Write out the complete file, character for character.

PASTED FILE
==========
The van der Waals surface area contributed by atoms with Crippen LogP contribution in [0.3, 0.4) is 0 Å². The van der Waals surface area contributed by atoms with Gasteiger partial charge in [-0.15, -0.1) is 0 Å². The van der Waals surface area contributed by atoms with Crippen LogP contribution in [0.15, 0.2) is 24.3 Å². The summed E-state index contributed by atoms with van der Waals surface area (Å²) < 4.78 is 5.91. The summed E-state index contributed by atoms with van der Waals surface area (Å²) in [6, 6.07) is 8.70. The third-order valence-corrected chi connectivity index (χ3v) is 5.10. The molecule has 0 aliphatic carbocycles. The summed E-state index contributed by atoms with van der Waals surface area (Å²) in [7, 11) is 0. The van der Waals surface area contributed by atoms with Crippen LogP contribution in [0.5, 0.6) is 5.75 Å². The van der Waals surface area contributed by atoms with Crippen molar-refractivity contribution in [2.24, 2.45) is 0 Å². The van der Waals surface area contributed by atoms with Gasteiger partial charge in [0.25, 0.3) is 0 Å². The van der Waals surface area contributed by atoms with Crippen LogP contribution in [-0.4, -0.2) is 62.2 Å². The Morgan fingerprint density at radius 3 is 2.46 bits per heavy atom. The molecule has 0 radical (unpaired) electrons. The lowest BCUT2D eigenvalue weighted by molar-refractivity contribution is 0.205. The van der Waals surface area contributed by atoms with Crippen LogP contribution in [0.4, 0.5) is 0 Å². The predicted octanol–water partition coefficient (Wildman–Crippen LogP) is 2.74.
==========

The van der Waals surface area contributed by atoms with Crippen LogP contribution in [0.3, 0.4) is 0 Å². The van der Waals surface area contributed by atoms with Gasteiger partial charge in [-0.15, -0.1) is 0 Å². The van der Waals surface area contributed by atoms with Crippen LogP contribution in [0.15, 0.2) is 24.3 Å². The summed E-state index contributed by atoms with van der Waals surface area (Å²) < 4.78 is 5.91. The summed E-state index contributed by atoms with van der Waals surface area (Å²) in [6, 6.07) is 8.70. The third-order valence-corrected chi connectivity index (χ3v) is 5.10. The molecule has 0 aliphatic carbocycles. The summed E-state index contributed by atoms with van der Waals surface area (Å²) in [7, 11) is 0. The van der Waals surface area contributed by atoms with Crippen LogP contribution in [0.5, 0.6) is 5.75 Å². The van der Waals surface area contributed by atoms with Crippen molar-refractivity contribution in [2.24, 2.45) is 0 Å². The van der Waals surface area contributed by atoms with Gasteiger partial charge in [0.25, 0.3) is 0 Å². The van der Waals surface area contributed by atoms with Crippen LogP contribution in [-0.4, -0.2) is 62.2 Å². The Morgan fingerprint density at radius 3 is 2.46 bits per heavy atom. The molecule has 0 radical (unpaired) electrons. The lowest BCUT2D eigenvalue weighted by molar-refractivity contribution is 0.205. The van der Waals surface area contributed by atoms with Crippen LogP contribution in [0.4, 0.5) is 0 Å². The predicted octanol–water partition coefficient (Wildman–Crippen LogP) is 2.74.